(Silence. Crickets chirping.)
Yeah, I thought so.
One of the most overplayed pieces of financial advice is “make a budget.” I’m sure some of you – with diligent and detail-oriented personalities – jive with this idea. You dig data. You love crunching numbers.
Good for you. Budgeting is a great tactic for people who stick with it.
The problem is, most of us don’t stick with it.
And there’s good news: We don’t need to.
Budgeting is tedious and time-consuming. I’m a personal finance nerd, and even I think it’s arduous, so I can only imagine how “normal” people must feel.
We all know that we “should” budget. That doesn’t change anything. There are many things we “should” do. We “should” drive the speed limit. We “should” wear sunscreen every time we leave the house. We “should” floss our teeth daily.
In an upcoming post, I’ll discuss how to develop habits, turning these “shoulds” into reality. It’s possible to wake up earlier, to wear sunscreen, to eat more veggies.
(Update: Here’s the post on why willpower doesn’t work — and how to efficiently turn “should” into reality.)
But in this post, I’m going to suggest an alternative for the Afford Anything readers who embrace the reality that they’ll never actually make a budget. It’s my anti-budget, and it’s simple:
Pull Your Savings off the Top. Spend the Rest.
Boom! See how easy that is? There’s no need to classify whether your money is going towards groceries, electricity or cat food. Just skim off the amount of money that you want to save. Run wild with everything else.
You could call it the 80/20 Budget –- spend 80 percent, save 20 percent. That’s the smallest savings rate I’d recommend.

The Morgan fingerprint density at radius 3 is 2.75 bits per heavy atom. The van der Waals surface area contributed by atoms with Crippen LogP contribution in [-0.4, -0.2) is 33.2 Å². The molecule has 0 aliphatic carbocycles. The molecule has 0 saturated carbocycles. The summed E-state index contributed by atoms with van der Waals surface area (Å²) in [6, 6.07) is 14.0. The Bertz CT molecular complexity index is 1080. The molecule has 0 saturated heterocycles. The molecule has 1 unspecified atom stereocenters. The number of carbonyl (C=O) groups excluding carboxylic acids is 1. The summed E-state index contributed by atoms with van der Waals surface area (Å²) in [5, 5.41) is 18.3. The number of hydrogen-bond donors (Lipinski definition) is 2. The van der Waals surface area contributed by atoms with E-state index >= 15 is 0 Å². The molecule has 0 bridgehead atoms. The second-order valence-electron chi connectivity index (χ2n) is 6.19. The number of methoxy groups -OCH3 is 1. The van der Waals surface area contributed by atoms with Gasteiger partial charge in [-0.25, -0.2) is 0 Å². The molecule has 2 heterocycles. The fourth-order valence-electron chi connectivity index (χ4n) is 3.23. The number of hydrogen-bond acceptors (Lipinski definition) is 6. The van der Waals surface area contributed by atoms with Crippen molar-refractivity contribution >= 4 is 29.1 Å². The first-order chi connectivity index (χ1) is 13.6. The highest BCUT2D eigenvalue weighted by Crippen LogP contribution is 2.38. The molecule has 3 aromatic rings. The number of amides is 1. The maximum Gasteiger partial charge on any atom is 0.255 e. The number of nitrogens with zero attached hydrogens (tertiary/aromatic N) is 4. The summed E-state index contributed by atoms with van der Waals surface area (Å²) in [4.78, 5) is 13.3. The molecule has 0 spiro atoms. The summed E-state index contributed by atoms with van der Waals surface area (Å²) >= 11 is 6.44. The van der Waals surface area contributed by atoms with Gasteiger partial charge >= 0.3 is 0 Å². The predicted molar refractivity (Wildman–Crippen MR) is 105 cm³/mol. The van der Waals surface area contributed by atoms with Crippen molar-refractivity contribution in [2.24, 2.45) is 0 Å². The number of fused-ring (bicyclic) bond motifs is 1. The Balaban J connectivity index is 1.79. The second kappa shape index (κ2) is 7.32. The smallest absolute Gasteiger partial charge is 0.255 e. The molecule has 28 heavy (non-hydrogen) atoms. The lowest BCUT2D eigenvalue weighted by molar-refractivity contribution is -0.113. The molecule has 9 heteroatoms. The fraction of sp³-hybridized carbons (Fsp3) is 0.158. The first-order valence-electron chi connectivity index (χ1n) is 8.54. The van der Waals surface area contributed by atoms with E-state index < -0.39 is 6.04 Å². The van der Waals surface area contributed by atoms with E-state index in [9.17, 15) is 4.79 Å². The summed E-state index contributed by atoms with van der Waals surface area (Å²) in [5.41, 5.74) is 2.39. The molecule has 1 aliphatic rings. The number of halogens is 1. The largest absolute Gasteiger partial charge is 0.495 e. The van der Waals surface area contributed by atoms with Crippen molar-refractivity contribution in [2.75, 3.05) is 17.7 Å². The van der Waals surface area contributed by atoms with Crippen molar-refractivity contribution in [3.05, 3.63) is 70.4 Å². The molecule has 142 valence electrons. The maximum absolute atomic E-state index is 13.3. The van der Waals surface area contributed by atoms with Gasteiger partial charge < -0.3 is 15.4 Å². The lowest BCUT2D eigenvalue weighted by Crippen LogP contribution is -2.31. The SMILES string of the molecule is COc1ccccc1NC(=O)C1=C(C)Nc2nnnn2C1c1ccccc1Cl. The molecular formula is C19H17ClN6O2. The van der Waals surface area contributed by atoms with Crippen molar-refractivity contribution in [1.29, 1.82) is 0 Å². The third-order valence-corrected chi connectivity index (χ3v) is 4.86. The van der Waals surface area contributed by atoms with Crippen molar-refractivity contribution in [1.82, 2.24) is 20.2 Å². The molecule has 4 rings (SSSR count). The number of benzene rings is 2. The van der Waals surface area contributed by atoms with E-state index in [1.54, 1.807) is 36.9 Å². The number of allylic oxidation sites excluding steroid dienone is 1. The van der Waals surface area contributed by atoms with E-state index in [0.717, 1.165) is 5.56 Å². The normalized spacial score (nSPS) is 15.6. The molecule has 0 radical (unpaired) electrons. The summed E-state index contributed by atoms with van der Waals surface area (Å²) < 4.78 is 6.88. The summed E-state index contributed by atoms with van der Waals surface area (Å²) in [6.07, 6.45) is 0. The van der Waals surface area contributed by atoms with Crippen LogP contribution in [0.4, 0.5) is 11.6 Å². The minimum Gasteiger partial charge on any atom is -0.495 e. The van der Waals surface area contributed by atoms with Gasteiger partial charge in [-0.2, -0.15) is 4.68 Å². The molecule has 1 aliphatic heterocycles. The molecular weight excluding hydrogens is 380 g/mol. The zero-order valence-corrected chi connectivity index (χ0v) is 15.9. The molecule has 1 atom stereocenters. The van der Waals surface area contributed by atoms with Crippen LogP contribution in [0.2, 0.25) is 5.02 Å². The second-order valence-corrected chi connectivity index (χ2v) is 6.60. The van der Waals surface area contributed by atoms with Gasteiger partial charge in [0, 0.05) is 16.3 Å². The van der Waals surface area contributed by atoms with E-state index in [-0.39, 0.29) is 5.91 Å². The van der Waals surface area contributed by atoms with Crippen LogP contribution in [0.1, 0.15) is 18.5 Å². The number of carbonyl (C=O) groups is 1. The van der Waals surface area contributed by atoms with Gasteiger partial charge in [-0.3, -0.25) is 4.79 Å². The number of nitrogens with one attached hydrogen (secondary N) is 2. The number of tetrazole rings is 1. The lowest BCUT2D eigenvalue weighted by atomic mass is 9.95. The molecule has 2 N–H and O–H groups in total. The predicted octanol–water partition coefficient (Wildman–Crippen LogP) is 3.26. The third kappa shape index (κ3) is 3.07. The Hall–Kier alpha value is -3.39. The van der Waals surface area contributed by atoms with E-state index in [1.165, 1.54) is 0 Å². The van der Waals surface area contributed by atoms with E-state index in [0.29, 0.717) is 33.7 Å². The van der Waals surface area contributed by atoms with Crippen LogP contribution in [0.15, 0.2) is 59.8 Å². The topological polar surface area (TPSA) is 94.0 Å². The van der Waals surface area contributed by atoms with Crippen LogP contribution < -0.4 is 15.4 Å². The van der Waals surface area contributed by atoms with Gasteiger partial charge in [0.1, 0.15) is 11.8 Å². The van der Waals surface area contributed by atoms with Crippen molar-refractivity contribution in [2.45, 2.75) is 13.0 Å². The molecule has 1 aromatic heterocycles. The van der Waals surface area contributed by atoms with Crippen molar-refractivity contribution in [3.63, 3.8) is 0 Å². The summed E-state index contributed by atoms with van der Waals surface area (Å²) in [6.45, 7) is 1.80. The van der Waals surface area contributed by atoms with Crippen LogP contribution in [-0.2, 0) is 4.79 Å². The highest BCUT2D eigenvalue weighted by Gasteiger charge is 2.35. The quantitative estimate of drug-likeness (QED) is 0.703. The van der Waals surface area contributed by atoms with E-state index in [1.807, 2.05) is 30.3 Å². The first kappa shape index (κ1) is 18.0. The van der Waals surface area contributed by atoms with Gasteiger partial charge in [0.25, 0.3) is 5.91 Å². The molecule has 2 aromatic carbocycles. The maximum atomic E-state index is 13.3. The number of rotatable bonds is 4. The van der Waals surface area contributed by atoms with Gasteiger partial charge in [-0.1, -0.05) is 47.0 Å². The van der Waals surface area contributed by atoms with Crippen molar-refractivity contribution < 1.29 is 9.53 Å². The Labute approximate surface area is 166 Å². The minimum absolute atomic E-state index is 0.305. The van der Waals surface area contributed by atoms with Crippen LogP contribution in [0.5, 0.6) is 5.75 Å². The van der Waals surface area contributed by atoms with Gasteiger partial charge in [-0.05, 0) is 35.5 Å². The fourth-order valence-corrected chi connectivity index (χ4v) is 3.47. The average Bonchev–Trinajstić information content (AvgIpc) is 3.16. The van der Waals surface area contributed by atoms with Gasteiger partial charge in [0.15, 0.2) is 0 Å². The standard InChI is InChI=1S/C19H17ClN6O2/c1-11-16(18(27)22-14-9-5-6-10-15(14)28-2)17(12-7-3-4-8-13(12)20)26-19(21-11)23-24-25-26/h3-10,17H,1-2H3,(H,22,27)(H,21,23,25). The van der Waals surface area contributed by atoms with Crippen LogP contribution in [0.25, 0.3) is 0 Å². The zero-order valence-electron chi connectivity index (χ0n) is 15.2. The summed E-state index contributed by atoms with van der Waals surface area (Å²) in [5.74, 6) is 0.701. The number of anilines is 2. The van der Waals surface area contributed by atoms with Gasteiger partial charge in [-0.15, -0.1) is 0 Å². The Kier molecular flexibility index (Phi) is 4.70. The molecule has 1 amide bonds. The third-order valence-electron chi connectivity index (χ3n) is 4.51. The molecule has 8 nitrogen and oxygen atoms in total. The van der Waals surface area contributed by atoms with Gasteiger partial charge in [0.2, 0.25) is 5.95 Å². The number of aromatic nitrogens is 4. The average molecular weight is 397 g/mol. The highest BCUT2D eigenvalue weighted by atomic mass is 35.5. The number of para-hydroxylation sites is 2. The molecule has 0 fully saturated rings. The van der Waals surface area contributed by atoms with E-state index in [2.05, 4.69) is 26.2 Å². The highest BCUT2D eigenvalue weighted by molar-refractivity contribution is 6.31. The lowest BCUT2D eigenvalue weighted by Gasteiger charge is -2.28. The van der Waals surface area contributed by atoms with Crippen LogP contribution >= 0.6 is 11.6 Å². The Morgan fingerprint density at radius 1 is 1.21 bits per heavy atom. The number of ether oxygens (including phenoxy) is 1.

If you want a thicker cash cushion, try the 70/30 Budget –- spend 70 percent, save 30.
If you’re serious about ditching the rat race within the next decade, shoot for the 50/50 budget, or even the 40/60 escape route (spend 40 percent, save the other 60).
No matter what you call it, no matter what ratio you choose, the anti-budget is a simple two-step process: save off the top, spend the rest.
You don’t need to line-item your sunglasses, moisturizing cream, and that time you ran to the grocery store to pick up some broccoli. Let’s face it, you were never going to line-item those purchases, anyway. And you read financial blogs! If you’re not going to do it, who will?
No one. And that’s the point.
P.S. If you’re carrying high-interest credit card debt, hit the 50/50 or 40/60 mark immediately. Credit card debt is an emergency, and it demands drastic action.
I’ll be frank: Your life will suck for awhile, while you’re in the throes of credit-card-massacre. And that’s okay. Guess what sucks even more? Being trapped in an endless debt cycle. If you embrace a little “temporary suckiness” while you’re digging yourself out-of-debt, you’ll discover a brilliant light at the end of the tunnel, filled with freedom and peace-of-mind …
Thanks to Flickr user Hugo Quintero for today’s photo.